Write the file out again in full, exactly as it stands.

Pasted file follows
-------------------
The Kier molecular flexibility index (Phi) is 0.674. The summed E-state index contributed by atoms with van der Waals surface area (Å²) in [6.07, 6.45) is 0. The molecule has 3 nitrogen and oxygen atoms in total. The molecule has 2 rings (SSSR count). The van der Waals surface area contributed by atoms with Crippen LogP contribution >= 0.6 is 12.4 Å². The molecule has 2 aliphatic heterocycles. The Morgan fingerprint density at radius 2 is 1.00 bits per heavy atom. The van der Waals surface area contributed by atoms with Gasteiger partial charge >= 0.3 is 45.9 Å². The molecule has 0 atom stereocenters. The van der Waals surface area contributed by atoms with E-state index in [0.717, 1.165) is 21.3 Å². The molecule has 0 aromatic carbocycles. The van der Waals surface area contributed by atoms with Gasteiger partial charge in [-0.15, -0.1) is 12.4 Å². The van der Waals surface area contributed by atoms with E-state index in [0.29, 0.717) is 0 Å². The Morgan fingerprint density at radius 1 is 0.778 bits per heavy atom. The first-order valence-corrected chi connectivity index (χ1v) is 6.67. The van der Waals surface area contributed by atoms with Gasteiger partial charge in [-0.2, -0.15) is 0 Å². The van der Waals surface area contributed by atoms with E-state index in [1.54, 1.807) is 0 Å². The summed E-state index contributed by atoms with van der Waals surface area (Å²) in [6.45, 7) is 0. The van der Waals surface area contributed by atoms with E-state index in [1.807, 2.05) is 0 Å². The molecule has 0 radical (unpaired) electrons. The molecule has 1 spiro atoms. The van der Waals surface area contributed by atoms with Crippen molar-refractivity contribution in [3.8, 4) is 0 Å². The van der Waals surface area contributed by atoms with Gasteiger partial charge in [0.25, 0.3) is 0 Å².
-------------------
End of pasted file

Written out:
The Kier molecular flexibility index (Phi) is 0.674. The summed E-state index contributed by atoms with van der Waals surface area (Å²) in [6.07, 6.45) is 0. The molecule has 3 nitrogen and oxygen atoms in total. The molecule has 2 rings (SSSR count). The van der Waals surface area contributed by atoms with Crippen LogP contribution >= 0.6 is 12.4 Å². The molecule has 2 aliphatic heterocycles. The Morgan fingerprint density at radius 2 is 1.00 bits per heavy atom. The van der Waals surface area contributed by atoms with Gasteiger partial charge >= 0.3 is 45.9 Å². The molecule has 0 atom stereocenters. The van der Waals surface area contributed by atoms with E-state index in [0.717, 1.165) is 21.3 Å². The molecule has 0 aromatic carbocycles. The van der Waals surface area contributed by atoms with Gasteiger partial charge in [-0.15, -0.1) is 12.4 Å². The van der Waals surface area contributed by atoms with E-state index in [0.29, 0.717) is 0 Å². The Morgan fingerprint density at radius 1 is 0.778 bits per heavy atom. The first-order valence-corrected chi connectivity index (χ1v) is 6.67. The van der Waals surface area contributed by atoms with Gasteiger partial charge in [-0.2, -0.15) is 0 Å². The van der Waals surface area contributed by atoms with E-state index in [1.54, 1.807) is 0 Å². The summed E-state index contributed by atoms with van der Waals surface area (Å²) in [6.45, 7) is 0. The van der Waals surface area contributed by atoms with E-state index in [1.807, 2.05) is 0 Å². The molecule has 0 radical (unpaired) electrons. The molecule has 1 spiro atoms. The van der Waals surface area contributed by atoms with Crippen molar-refractivity contribution in [3.8, 4) is 0 Å². The van der Waals surface area contributed by atoms with Gasteiger partial charge in [0.25, 0.3) is 0 Å².